These new photographs reveal the London home and workplace of architectural designer John Pawson.
Commissioned for the latest issue of Port Magazine, the images offer a look inside both Pawson's office in King's Cross and his Notting Hill house – both clear examples of the designers' minimal approach to architecture and interiors.
In Pawson's home, Scandinavian furnishings are paired with white surfaces and pale wooden floors.
Similarly, his office is a simple, lofty space where a concrete staircase matches the architectural models on show, and Apple computers are dotted along simple, functional desks.
Speaking to Dezeen columnist Will Wiles for the article, the designer said his minimal style was a reflection of his own aesthetic tastes, rather than a proposal for an alternative, stripped-back lifestyle.
"I don't design what I do because I want to try and live the way it's telling me to," he said. "It's just how I want things. It's a reflection of who I am and what I am."
Born in Yorkshire in 1949, Pawson established his London office in 1981. Although he studied architecture, he never completed his training, so is not officially recognised as an architect in the UK.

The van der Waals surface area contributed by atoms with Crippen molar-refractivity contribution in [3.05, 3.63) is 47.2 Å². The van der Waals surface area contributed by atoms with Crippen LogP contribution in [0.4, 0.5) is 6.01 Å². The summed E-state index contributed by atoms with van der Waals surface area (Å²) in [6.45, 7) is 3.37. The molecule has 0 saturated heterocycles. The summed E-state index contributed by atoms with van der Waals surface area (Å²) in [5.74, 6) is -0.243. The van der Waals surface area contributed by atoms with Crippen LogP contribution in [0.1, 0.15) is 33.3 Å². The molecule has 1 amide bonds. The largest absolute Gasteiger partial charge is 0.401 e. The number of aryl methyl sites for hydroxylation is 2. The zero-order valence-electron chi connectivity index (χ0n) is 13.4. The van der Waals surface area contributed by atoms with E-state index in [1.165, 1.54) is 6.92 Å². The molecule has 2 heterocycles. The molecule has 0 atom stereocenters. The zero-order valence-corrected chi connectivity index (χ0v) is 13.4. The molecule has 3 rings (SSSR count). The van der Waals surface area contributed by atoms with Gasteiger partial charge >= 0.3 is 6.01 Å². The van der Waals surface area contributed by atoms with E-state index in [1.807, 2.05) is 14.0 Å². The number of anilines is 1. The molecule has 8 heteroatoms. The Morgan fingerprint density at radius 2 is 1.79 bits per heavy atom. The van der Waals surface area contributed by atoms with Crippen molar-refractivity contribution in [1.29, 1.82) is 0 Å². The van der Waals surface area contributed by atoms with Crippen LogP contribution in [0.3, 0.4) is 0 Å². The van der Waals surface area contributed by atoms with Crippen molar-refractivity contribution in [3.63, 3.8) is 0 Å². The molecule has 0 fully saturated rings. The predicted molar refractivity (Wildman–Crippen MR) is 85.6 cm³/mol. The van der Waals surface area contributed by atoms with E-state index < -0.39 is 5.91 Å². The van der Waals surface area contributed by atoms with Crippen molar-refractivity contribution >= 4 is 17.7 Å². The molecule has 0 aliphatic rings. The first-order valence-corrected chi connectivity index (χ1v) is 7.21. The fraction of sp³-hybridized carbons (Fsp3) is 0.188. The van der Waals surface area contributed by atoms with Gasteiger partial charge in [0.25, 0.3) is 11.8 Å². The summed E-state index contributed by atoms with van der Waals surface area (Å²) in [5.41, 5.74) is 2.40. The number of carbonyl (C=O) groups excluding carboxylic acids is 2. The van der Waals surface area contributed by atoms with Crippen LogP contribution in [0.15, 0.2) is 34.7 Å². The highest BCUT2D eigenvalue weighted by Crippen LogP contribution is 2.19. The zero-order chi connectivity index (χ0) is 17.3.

But he is about to unveil his most high-profile project to date – the new home for London's Design Museum, which is set to open later this month in the converted former Commonwealth Institute.
He claimed it will be one of few projects where white doesn't dominate every surface.
"I didn't want white anywhere you'd touch," he said. "The public can't touch any white, it's out of reach. Just to be practical."
The designer also revealed he is currently working on a resort hotel in Hokkaido, Japan, as well as adapting a farmhouse in the Cotswolds into a new home for himself.
His architecture has the power to relax the occupant, he claimed.
"You go somewhere and you feel good. That's what I first noticed as a boy. It's the difference between a building that's just a building and architecture that's special," he concluded.
The full article is published in Issue 19 of Port Magazine.
Photography is by John Spinks.